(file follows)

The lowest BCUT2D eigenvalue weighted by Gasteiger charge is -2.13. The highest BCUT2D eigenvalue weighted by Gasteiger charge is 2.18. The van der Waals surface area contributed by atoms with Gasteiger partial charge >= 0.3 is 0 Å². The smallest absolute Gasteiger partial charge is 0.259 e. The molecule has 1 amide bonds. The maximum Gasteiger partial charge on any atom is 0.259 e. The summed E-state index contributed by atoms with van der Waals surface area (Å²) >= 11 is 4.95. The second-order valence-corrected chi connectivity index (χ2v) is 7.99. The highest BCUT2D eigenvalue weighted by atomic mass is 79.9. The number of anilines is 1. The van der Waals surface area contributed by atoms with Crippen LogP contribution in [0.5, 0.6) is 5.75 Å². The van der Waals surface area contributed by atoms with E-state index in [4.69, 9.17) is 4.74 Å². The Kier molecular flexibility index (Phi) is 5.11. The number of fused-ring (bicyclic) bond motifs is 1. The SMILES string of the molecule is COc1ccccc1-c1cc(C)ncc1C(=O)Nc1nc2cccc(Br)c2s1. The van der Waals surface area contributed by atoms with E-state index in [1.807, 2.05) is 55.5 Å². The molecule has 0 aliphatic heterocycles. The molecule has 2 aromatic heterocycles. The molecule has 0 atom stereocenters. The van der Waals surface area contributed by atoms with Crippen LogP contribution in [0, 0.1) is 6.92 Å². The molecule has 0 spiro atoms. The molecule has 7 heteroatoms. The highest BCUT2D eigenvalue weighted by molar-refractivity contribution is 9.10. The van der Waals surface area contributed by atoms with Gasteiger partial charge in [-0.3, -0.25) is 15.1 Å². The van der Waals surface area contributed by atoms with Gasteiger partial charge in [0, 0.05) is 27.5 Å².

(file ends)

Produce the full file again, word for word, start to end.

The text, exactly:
The lowest BCUT2D eigenvalue weighted by Gasteiger charge is -2.13. The highest BCUT2D eigenvalue weighted by Gasteiger charge is 2.18. The van der Waals surface area contributed by atoms with Gasteiger partial charge >= 0.3 is 0 Å². The smallest absolute Gasteiger partial charge is 0.259 e. The molecule has 1 amide bonds. The maximum Gasteiger partial charge on any atom is 0.259 e. The summed E-state index contributed by atoms with van der Waals surface area (Å²) >= 11 is 4.95. The second-order valence-corrected chi connectivity index (χ2v) is 7.99. The highest BCUT2D eigenvalue weighted by atomic mass is 79.9. The number of anilines is 1. The van der Waals surface area contributed by atoms with Crippen LogP contribution in [0.5, 0.6) is 5.75 Å². The van der Waals surface area contributed by atoms with E-state index in [4.69, 9.17) is 4.74 Å². The Kier molecular flexibility index (Phi) is 5.11. The number of fused-ring (bicyclic) bond motifs is 1. The SMILES string of the molecule is COc1ccccc1-c1cc(C)ncc1C(=O)Nc1nc2cccc(Br)c2s1. The van der Waals surface area contributed by atoms with E-state index in [1.807, 2.05) is 55.5 Å². The molecule has 0 aliphatic heterocycles. The molecule has 2 aromatic heterocycles. The molecule has 0 atom stereocenters. The van der Waals surface area contributed by atoms with Crippen LogP contribution in [0, 0.1) is 6.92 Å². The molecule has 0 spiro atoms. The molecule has 7 heteroatoms. The highest BCUT2D eigenvalue weighted by molar-refractivity contribution is 9.10. The van der Waals surface area contributed by atoms with Gasteiger partial charge in [-0.3, -0.25) is 15.1 Å². The van der Waals surface area contributed by atoms with Gasteiger partial charge in [0, 0.05) is 27.5 Å².